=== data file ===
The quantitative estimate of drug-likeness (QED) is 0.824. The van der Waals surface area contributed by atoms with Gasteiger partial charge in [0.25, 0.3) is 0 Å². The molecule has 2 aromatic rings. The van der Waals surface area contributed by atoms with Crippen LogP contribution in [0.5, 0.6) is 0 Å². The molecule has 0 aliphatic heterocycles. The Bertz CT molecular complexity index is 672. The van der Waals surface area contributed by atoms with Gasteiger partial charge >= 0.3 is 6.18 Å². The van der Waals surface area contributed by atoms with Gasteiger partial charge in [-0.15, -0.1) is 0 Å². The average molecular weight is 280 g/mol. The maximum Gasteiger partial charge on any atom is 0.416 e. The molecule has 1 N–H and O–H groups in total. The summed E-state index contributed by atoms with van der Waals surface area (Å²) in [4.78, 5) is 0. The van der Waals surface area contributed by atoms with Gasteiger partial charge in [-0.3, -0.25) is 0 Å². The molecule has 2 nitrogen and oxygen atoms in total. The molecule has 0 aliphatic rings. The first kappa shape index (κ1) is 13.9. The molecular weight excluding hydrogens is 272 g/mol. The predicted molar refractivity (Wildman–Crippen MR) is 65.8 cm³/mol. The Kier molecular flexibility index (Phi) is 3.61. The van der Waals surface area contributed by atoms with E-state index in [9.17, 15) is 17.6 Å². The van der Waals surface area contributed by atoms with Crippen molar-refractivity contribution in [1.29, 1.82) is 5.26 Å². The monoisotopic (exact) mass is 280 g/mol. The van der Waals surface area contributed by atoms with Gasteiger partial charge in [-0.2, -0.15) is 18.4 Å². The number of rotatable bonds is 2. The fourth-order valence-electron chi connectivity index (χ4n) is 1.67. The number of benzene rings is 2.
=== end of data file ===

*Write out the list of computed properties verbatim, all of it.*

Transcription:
The quantitative estimate of drug-likeness (QED) is 0.824. The van der Waals surface area contributed by atoms with Gasteiger partial charge in [0.25, 0.3) is 0 Å². The molecule has 2 aromatic rings. The van der Waals surface area contributed by atoms with Crippen LogP contribution in [0.5, 0.6) is 0 Å². The molecule has 0 aliphatic heterocycles. The Bertz CT molecular complexity index is 672. The van der Waals surface area contributed by atoms with Gasteiger partial charge >= 0.3 is 6.18 Å². The van der Waals surface area contributed by atoms with Gasteiger partial charge in [-0.15, -0.1) is 0 Å². The average molecular weight is 280 g/mol. The maximum Gasteiger partial charge on any atom is 0.416 e. The molecule has 1 N–H and O–H groups in total. The summed E-state index contributed by atoms with van der Waals surface area (Å²) in [4.78, 5) is 0. The van der Waals surface area contributed by atoms with Gasteiger partial charge in [-0.3, -0.25) is 0 Å². The molecule has 2 nitrogen and oxygen atoms in total. The molecule has 0 aliphatic rings. The first kappa shape index (κ1) is 13.9. The molecular weight excluding hydrogens is 272 g/mol. The predicted molar refractivity (Wildman–Crippen MR) is 65.8 cm³/mol. The Kier molecular flexibility index (Phi) is 3.61. The van der Waals surface area contributed by atoms with E-state index in [9.17, 15) is 17.6 Å². The van der Waals surface area contributed by atoms with Crippen molar-refractivity contribution in [1.29, 1.82) is 5.26 Å². The monoisotopic (exact) mass is 280 g/mol. The van der Waals surface area contributed by atoms with Gasteiger partial charge in [-0.2, -0.15) is 18.4 Å². The number of rotatable bonds is 2. The fourth-order valence-electron chi connectivity index (χ4n) is 1.67. The number of benzene rings is 2.